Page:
Ostensibly and officially, the goal of the ACA was to expand affordable health insurance coverage.  Yet it has, arguably and predictably, expanded the Health Insurance Industrial complex by propping it up with tax-payer subsidized funds and making insurance MORE expensive.

And who cautions against the new AHP final Labor Department rules?  Who else but the American Health Insurance Plans (AHIP).

 “…we remain concerned that broadly expanding the use of AHPs may lead to higher premiums for consumers who depend on the individual or small group market for their coverage.  Ultimately, the rule could result in fewer insured Americans and may put consumers at greater risk of fraudulent actors entering this market.”

Really? Higher premiums? Compared to what?

In the ACA individual market insurance exchanges, single coverage premiums (unsubsidized) increased by 62% and family coverage premiums increased by 75% just since implementation of ObamaCare!

The financial life support of the community rating standards in the ACA Individual Market was contingent on a “Young-Healthy” participation rate of roughly 40%. It never happened as predicted, thus the skyrocketing premiums in the Individual Market.

The only concern of opponents of AHPs and other market reforms is to ensure that our healthcare dollars keep flowing through the channels they control.

Source: Judge strikes down association health plan rule as ACA runaround

Posted in Community Underwriting, Education, EPA, Government Regulations, outcomes measurement, Policy Issues, Technology, Uncategorized, Unsettled Science

Watch “Can Climate Models Predict Climate Change?” on YouTube

Listen to physicist Will Harper discuss the complexities and major factors in climate change, and why climate modeling predictions are not reliable.

Posted in Access to healthcare, Affordable Care Act (ObamaCare), Community Underwriting, Economic Issues, Free-Market, government incompetence, Government Regulations, Health Insurance, Healthcare financing, Individual Mandate, Individual Market, Insurance subsidies, Medicaid, Medicaid Expansion, Medical Costs, medical inflation, Medicare, Organizational structure, outcomes, Policy Issues, Uncategorized

Hard Truths about Health Care ‌ by Michael Tanner

Micheal Tanner
Michael Tanner

“Every health-care system in the world rations care in some way, either through bureaucratic fiat (Scandinavia, the U.K.), waiting lists (Canada), or price (that’s us). One can argue about which of these rationing mechanisms is fairest or most efficient, but let’s not pretend that it won’t occur.”

http://www.nationalreview.com/article/446439/health-care-basic-facts-and-hard-truths

Posted in Access to healthcare, Affordable Care Act (ObamaCare), Community Underwriting, Economic Issues, Employer Mandate, Employer-Sponsored Health Plans, Free-Market, Government Regulations, Health Insurance, Health Reimbursement Arrangement (HRA), Health Savings Accounts (HSA's), Individual Mandate, Individual Market, Individual Underwriting Standards, Insurance subsidies, Medicaid, Medical Costs, Medicare, Patient Choice, Policy Issues, Portable Insurance, Pre-existing Conditions, Reforming Medicaid, Subsidies, Tax Policy, Uninsured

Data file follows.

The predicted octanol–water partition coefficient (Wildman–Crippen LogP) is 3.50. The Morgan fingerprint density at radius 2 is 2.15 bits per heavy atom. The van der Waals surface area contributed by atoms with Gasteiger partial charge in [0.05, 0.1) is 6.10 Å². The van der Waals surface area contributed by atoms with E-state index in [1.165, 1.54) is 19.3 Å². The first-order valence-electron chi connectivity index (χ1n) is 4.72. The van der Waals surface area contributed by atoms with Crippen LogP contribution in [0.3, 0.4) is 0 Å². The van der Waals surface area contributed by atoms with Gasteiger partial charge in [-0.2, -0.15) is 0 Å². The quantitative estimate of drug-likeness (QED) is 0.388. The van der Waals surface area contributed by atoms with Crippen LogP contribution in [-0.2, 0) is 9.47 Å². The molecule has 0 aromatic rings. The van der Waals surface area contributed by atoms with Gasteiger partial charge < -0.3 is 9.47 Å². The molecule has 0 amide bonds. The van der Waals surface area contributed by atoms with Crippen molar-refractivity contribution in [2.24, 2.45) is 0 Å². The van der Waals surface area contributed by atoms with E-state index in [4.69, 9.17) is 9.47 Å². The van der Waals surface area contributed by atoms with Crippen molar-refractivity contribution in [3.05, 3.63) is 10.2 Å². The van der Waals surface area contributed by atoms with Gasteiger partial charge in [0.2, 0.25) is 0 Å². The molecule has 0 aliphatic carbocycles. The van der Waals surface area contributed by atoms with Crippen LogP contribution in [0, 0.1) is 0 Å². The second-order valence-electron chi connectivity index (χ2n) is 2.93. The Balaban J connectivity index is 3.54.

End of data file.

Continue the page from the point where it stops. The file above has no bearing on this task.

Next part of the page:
Components of Optimal Health Insurance: # 3 – Uninterrupted Ownership | Robert Nelson, MD | LinkedIn

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Robert Nelson, MD

Installment #3 of Components of Optimal Health Insurance will discuss how regulatory and tax policy has contributed to the health care insurance crisis by promoting “job-lock”.  Tax laws and insurance regulatory policy need to change in order to affect real health insurance reform. 

via Components of Optimal Health Insurance: # 3 – Uninterrupted Ownership | Robert Nelson, MD | LinkedIn.

Posted in Access to healthcare, Affordable Care Act (ObamaCare), Bailouts, Community Underwriting, Economic Issues, Health Insurance, Individual ObamaCare Market, Individual Underwriting Standards, Medical Costs, News From Washington, DC & Related Shenanigans, Organizational structure, Policy Issues, Risk Adjustment, Uncategorized, Uninsured

Obamacare’s Co-Ops: A Bigger Scandal Than Solyndra? – by Scott Gottlieb

Untitled-10This butchery didn’t come about without a lot of government assistance along the way. Collectively, the taxpayers have loaned the co-ops more than $2.4 billion spread over just 23 health plans. Now, Uncle Sam stands to lose a good chunk of that money as the plans start filing for bankruptcy. In Iowa, the bankruptcy of just one co-op will likely cost taxpayers all of the $180 million they flushed into the insurer.

The New York Times blamed the failure of that Iowa plan, which went by the name CoOportunity, on the co-op’s success. The newspaper’s healthcare reporter reasoned that the plan proved so popular with consumers, it exhausted its budget.